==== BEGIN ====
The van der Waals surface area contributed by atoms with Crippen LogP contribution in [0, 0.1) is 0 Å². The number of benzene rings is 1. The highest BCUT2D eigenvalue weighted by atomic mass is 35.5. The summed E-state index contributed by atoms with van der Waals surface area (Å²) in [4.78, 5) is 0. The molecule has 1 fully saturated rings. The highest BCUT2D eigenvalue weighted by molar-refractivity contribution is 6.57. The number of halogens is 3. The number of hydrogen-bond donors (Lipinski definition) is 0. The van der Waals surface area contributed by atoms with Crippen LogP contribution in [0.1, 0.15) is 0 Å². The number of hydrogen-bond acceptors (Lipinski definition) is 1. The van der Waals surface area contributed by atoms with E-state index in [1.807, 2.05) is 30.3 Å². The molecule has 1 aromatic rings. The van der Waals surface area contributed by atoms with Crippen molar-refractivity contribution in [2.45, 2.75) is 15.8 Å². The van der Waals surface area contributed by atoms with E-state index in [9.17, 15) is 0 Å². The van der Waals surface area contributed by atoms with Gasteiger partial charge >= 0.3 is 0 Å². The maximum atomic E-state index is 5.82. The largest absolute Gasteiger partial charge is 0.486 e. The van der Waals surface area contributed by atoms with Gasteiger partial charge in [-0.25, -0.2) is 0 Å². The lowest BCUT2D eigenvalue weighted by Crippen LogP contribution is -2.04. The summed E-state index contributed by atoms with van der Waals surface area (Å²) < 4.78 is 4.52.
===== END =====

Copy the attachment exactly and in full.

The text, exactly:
The van der Waals surface area contributed by atoms with Crippen LogP contribution in [0, 0.1) is 0 Å². The number of benzene rings is 1. The highest BCUT2D eigenvalue weighted by atomic mass is 35.5. The summed E-state index contributed by atoms with van der Waals surface area (Å²) in [4.78, 5) is 0. The molecule has 1 fully saturated rings. The highest BCUT2D eigenvalue weighted by molar-refractivity contribution is 6.57. The number of halogens is 3. The number of hydrogen-bond donors (Lipinski definition) is 0. The van der Waals surface area contributed by atoms with Crippen LogP contribution in [0.1, 0.15) is 0 Å². The number of hydrogen-bond acceptors (Lipinski definition) is 1. The van der Waals surface area contributed by atoms with E-state index in [1.807, 2.05) is 30.3 Å². The molecule has 1 aromatic rings. The van der Waals surface area contributed by atoms with Crippen molar-refractivity contribution in [2.45, 2.75) is 15.8 Å². The van der Waals surface area contributed by atoms with E-state index in [9.17, 15) is 0 Å². The van der Waals surface area contributed by atoms with Gasteiger partial charge >= 0.3 is 0 Å². The maximum atomic E-state index is 5.82. The largest absolute Gasteiger partial charge is 0.486 e. The van der Waals surface area contributed by atoms with Gasteiger partial charge in [-0.25, -0.2) is 0 Å². The lowest BCUT2D eigenvalue weighted by Crippen LogP contribution is -2.04. The summed E-state index contributed by atoms with van der Waals surface area (Å²) < 4.78 is 4.52.